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Dărmăneşti city keeps local traditions, especially those on Christmas and New Year. The noisiest large-scale manifestations which are practiced in Dărmăneşti, on New Year’s Eve, in the first and second day, belong to the folk theatre: the dance of the bear, the dance of the goat, the wedding, Mocănaşii, and Jianul.
The traditional dance of bears from Dărmăneşti is the most popular winter tradition from Trotuş River Valley. It is the main holiday attraction in Bacău County, Comăneşti and Dărmăneşti area, Slănic resort and in most villages on Trotuş Valley on New Year’s Eve. The old significance of this dance is to celebrate the animal’s force that overcomes winter, natural regeneration (the bear is “beaten” and “dies”, after which it “comes back to life”), and the flow of seasons.
All cohorts were and are accompanied by many beautiful masks (characterising old men and women, the new and the old year, doctors, priests, hunters, grooms and brides, merchants, Turks, shepherds, etc.) symbolizing professions, ethnic origins, etc.
Some citizens customed their mask and their secret and unknown outfit, modified their voice, making a strong point of not being recognized. The new persona improvises a funny, satirical, spontaneous, creative dialogue with the host on households, agriculture, and cattle, on jealousy, criticism of teachers, doctors, priests, foresters, and shepherds, mocking and criticizing the evils of society. After taking their masks off, follows good wealth and health wishes, and the hosts offer wine, something to eat as snacks, and sweets for the masks.
These habits are very old and come from a Thracian celebration called “Brumalia” (comes from the word brumă, which means frost, a folk name for November) and has origins from Dionysus traditions, when masked men became women and vice versa. Saturnalia was done with great joy feasts, games and mutual visits, and on Kalends’ celebrations (the beginning of a New Year), people partied at feasts and drinking bouts which lasted all night, the New Year and the Solstice being celebrated.
Numerous cohorts have ugly masks too! Masks are folk creations which indirectly tell a lot of things about the local people and which evolve from one period to another. Some of the masks continue to evoke the glorious past of the Romanian people in the struggle for independence, freedom and justice. Other masks represent people and events which influenced or still influence the community, well or badly.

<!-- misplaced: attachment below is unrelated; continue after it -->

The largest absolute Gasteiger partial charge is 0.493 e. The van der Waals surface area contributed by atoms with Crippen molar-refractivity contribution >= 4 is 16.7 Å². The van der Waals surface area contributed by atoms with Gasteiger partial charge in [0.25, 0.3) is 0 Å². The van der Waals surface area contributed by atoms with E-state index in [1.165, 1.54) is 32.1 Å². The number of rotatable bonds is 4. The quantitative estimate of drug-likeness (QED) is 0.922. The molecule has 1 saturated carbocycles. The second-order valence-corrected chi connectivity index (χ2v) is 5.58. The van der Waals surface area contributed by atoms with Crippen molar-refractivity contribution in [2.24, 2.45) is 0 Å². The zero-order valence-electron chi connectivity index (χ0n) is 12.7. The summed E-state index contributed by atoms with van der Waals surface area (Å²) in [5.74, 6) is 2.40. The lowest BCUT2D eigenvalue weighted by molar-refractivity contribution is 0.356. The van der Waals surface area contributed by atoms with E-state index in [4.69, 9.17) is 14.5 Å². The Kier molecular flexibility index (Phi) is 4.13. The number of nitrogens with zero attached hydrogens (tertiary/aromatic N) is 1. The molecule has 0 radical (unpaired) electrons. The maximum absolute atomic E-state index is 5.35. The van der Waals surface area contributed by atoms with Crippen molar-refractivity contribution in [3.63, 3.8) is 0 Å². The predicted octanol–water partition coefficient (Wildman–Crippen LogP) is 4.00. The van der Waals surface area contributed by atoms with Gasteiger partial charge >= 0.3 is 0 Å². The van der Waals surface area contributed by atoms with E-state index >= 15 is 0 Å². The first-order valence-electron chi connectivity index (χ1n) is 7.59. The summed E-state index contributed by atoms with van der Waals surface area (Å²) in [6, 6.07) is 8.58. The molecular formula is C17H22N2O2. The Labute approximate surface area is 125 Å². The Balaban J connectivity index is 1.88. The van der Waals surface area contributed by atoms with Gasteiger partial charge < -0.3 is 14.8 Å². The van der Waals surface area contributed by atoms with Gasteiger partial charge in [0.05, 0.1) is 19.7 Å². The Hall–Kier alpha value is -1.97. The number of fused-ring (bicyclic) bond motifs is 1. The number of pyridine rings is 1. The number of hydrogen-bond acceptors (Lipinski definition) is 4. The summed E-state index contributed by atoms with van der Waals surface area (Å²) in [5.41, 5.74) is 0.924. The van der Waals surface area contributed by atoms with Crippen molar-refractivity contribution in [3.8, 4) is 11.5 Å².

The Dance of the Bear from Dărmăneşti is part of the same folk theatre, mentioned above. It is organized each year on the 31st of December, and has its origins in the times when people tamed animals, or tough and rough representations, when slaves performed in front of aristocrats, fighting against beasts in special arenas, probably during Roman times.
Each neighbourhood has its cohort formed of people dressed in bear furs, after bear trainers example, bears, drummers, Herods, and masked men. “The bears” are young men dressed in original bear furs, nicely decorated at their heads, with golden buttons, red tassels and colourful ribbons. Being dressed with these costumes, they growl as bears. The bear trainers carry a big stick in one hand, embellished and sealed with metal of which “the bear” knows well to listen, and in the other hand they carry a big strainer, beautifully decorated with golden buttons whereon plates are placed and bring a particular rattling sound. This sound is made because of the trainers’ wielding skill and constitutes the rhythm of the dance. The drummers have large drums, dressed as the others, in national costumes, with white gloves, and after the Albanian customs, on their heads wearing a cap and red shirts, all decorated with colourful beads. Herods, the boys and girls that take part in the ceremony, are nicely dressed in national costumes, wearing a long pleated skirt from Oltenia area with red, black and white stripes, and on their heads some tall hats covered with colourful paper ribbons. Each carries a sword in their hands, the only symbol of the historical significance of killing children under two years by King Herod’s orders, to find and kill baby Jesus.
This specific Dance of the Bear from Dărmăneşti became a conglomeration of traditions, the walking of the bear, Herods’ dance and the Masked Men representations, all having starting points in customs practiced in the distant past. The authorities have taken steps to join this tradition in UNESCO intangible heritage, along with Doina (a sad song either about one's home or about love, composed like an epic ballad) unique in the world and a ritual acrobatic dance, called Căluşari.

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